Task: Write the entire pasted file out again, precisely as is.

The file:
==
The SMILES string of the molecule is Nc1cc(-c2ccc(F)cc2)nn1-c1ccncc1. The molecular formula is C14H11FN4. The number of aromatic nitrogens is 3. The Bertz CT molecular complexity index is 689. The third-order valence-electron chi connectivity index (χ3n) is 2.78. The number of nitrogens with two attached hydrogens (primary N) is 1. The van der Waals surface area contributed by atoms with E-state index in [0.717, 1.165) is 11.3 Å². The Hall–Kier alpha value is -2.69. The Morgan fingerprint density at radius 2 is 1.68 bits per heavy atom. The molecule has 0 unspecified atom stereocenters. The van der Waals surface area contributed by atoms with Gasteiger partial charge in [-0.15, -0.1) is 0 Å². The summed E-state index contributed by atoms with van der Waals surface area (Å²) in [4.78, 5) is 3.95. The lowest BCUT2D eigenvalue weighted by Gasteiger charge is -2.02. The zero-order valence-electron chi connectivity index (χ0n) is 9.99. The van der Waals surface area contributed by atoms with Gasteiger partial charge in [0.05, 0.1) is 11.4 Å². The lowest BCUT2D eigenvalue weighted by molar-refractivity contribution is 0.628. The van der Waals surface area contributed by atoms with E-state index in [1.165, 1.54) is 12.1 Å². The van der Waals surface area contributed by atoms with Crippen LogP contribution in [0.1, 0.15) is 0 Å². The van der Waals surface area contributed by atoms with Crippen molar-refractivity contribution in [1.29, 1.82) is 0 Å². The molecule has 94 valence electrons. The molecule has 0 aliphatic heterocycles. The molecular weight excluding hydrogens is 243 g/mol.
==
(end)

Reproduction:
The SMILES string of the molecule is Nc1cc(-c2ccc(F)cc2)nn1-c1ccncc1. The molecular formula is C14H11FN4. The number of aromatic nitrogens is 3. The Bertz CT molecular complexity index is 689. The third-order valence-electron chi connectivity index (χ3n) is 2.78. The number of nitrogens with two attached hydrogens (primary N) is 1. The van der Waals surface area contributed by atoms with E-state index in [0.717, 1.165) is 11.3 Å². The Hall–Kier alpha value is -2.69. The Morgan fingerprint density at radius 2 is 1.68 bits per heavy atom. The molecule has 0 unspecified atom stereocenters. The van der Waals surface area contributed by atoms with Gasteiger partial charge in [-0.15, -0.1) is 0 Å². The summed E-state index contributed by atoms with van der Waals surface area (Å²) in [4.78, 5) is 3.95. The lowest BCUT2D eigenvalue weighted by Gasteiger charge is -2.02. The zero-order valence-electron chi connectivity index (χ0n) is 9.99. The van der Waals surface area contributed by atoms with Gasteiger partial charge in [0.05, 0.1) is 11.4 Å². The lowest BCUT2D eigenvalue weighted by molar-refractivity contribution is 0.628. The van der Waals surface area contributed by atoms with E-state index in [1.165, 1.54) is 12.1 Å². The van der Waals surface area contributed by atoms with Crippen LogP contribution in [0.1, 0.15) is 0 Å². The van der Waals surface area contributed by atoms with Crippen molar-refractivity contribution in [1.29, 1.82) is 0 Å². The molecule has 94 valence electrons. The molecule has 0 aliphatic heterocycles. The molecular weight excluding hydrogens is 243 g/mol.